Jkt_Siebert_mktgContemporary indigenous peoples in North America confront a unique predicament. While they are reclaiming their historic status as sovereign nations, mainstream popular culture continues to depict them as cultural minorities similar to other ethnic Americans. These depictions of indigenous peoples as “Native Americans” complete the broader narrative of America as a refuge to the world’s immigrants and a home to contemporary multicultural democracies, such as the United States and Canada. But they fundamentally misrepresent indigenous peoples, whose American history has not been of immigration but of colonization.

Monika Siebert’s Indians Playing Indian first identifies this phenomenon as multicultural misrecognition, explains its sources in North American colonial history and in the political mandates of multiculturalism, and describes its consequences for contemporary indigenous cultural production. It then explores the responses of indigenous artists who take advantage of the ongoing popular interest in Native American culture and art while offering narratives of the political histories of their nations in order to resist multicultural incorporation.

Each chapter of Indians Playing Indian showcases a different medium of contemporary indigenous art–museum exhibition, cinema, digital fine art, sculpture, multimedia installation, and literary fiction–and explores specific rhetorical strategies artists deploy to forestall multicultural misrecognition and recover political meanings of indigeneity. The sites and artists discussed include the National Museum of the American Indian in Washington, DC; filmmakers at Inuit Isuma Productions; digital artists/photographers Dugan Aguilar, Pamela Shields, and Hulleah Tsinhnahjinnie; sculptor Jimmie Durham; and novelist LeAnne Howe.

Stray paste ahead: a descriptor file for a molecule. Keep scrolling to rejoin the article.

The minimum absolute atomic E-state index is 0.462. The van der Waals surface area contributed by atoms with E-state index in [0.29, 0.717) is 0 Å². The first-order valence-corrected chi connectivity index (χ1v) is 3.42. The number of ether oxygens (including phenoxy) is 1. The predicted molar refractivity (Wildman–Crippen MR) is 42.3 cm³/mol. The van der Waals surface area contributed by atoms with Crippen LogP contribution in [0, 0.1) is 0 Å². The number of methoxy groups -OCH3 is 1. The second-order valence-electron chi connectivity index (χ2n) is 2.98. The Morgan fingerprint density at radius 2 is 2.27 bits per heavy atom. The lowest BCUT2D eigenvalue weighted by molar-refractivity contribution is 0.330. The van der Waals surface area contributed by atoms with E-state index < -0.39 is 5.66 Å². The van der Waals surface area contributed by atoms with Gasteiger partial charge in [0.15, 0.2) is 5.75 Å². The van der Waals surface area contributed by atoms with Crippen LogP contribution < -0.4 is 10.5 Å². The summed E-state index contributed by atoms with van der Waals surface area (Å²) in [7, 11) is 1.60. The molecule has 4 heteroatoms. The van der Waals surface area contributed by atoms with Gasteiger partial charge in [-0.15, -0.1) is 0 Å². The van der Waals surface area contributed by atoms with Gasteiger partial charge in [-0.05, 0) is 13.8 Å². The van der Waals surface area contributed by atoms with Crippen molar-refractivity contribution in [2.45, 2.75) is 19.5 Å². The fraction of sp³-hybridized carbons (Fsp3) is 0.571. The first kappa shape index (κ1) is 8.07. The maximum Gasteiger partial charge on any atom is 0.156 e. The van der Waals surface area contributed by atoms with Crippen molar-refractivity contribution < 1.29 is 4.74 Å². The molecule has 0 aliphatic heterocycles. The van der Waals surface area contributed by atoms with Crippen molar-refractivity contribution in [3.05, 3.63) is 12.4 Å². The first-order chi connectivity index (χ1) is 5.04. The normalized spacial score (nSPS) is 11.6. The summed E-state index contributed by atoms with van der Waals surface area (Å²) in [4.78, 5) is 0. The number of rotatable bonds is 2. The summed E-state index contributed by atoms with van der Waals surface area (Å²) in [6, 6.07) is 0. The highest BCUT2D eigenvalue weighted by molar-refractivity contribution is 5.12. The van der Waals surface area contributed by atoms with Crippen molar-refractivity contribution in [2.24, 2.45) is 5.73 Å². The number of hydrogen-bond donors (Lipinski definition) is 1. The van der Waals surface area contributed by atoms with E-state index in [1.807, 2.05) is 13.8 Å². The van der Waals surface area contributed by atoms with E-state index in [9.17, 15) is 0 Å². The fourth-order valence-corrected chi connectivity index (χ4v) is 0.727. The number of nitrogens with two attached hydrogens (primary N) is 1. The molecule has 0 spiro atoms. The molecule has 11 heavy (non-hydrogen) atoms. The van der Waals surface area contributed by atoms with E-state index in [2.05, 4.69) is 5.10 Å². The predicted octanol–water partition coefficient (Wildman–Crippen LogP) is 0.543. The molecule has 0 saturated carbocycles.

Monika Siebert is an associate professor of English at the University of Richmond, where she teaches indigenous and American literature and film.

“Monika Siebert’s thought-provoking book opens up a difficult puzzle: to what extent can indigenous artists represent the specificity of their cultures and (re)produce political visions that resist multiculturalism’s nationalist incorporation? Through analysis of a range of cultural, visual, and literary texts, Siebert identifies the fraught historical, political, and aesthetic contexts that illuminate this problem.”
–Beth H. Piatote, author of Domestic Subjects: Gender, Citizenship, and Law in Native American Literature

Trade Cloth
6 X 9, 240 pp
ISBN: 978-0-8173-1855-0 Cloth
ISBN: 978-0-8173-8798-3 Ebook
Price: $54.95